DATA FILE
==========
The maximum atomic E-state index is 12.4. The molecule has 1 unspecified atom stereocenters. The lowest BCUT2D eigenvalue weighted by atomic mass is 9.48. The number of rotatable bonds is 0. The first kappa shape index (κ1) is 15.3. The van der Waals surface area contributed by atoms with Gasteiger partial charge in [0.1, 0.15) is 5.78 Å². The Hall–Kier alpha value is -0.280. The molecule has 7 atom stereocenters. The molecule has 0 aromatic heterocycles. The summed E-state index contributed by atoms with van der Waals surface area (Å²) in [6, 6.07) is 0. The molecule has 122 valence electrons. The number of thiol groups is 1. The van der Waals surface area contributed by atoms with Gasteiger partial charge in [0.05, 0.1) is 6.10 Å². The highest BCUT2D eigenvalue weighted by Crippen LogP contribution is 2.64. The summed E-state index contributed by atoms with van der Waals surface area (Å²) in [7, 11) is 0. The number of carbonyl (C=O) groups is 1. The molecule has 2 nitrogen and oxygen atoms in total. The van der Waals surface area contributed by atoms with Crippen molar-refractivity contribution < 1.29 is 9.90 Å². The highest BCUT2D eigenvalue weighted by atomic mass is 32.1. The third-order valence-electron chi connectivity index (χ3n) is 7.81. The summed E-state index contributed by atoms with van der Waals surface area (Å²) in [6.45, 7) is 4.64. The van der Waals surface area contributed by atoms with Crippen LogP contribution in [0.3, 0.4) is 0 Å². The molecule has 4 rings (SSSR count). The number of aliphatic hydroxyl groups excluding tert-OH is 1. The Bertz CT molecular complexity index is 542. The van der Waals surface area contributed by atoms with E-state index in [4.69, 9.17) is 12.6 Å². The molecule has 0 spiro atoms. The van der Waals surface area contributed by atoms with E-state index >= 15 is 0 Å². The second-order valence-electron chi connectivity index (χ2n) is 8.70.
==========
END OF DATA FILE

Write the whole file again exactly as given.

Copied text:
The maximum atomic E-state index is 12.4. The molecule has 1 unspecified atom stereocenters. The lowest BCUT2D eigenvalue weighted by atomic mass is 9.48. The number of rotatable bonds is 0. The first kappa shape index (κ1) is 15.3. The van der Waals surface area contributed by atoms with Gasteiger partial charge in [0.1, 0.15) is 5.78 Å². The Hall–Kier alpha value is -0.280. The molecule has 7 atom stereocenters. The molecule has 0 aromatic heterocycles. The summed E-state index contributed by atoms with van der Waals surface area (Å²) in [6, 6.07) is 0. The molecule has 122 valence electrons. The number of thiol groups is 1. The van der Waals surface area contributed by atoms with Gasteiger partial charge in [0.05, 0.1) is 6.10 Å². The highest BCUT2D eigenvalue weighted by Crippen LogP contribution is 2.64. The summed E-state index contributed by atoms with van der Waals surface area (Å²) in [7, 11) is 0. The number of carbonyl (C=O) groups is 1. The molecule has 2 nitrogen and oxygen atoms in total. The van der Waals surface area contributed by atoms with Crippen molar-refractivity contribution < 1.29 is 9.90 Å². The highest BCUT2D eigenvalue weighted by atomic mass is 32.1. The third-order valence-electron chi connectivity index (χ3n) is 7.81. The summed E-state index contributed by atoms with van der Waals surface area (Å²) in [6.45, 7) is 4.64. The van der Waals surface area contributed by atoms with Crippen LogP contribution in [0.3, 0.4) is 0 Å². The molecule has 4 rings (SSSR count). The number of aliphatic hydroxyl groups excluding tert-OH is 1. The Bertz CT molecular complexity index is 542. The van der Waals surface area contributed by atoms with E-state index in [4.69, 9.17) is 12.6 Å². The molecule has 0 spiro atoms. The van der Waals surface area contributed by atoms with E-state index >= 15 is 0 Å². The second-order valence-electron chi connectivity index (χ2n) is 8.70.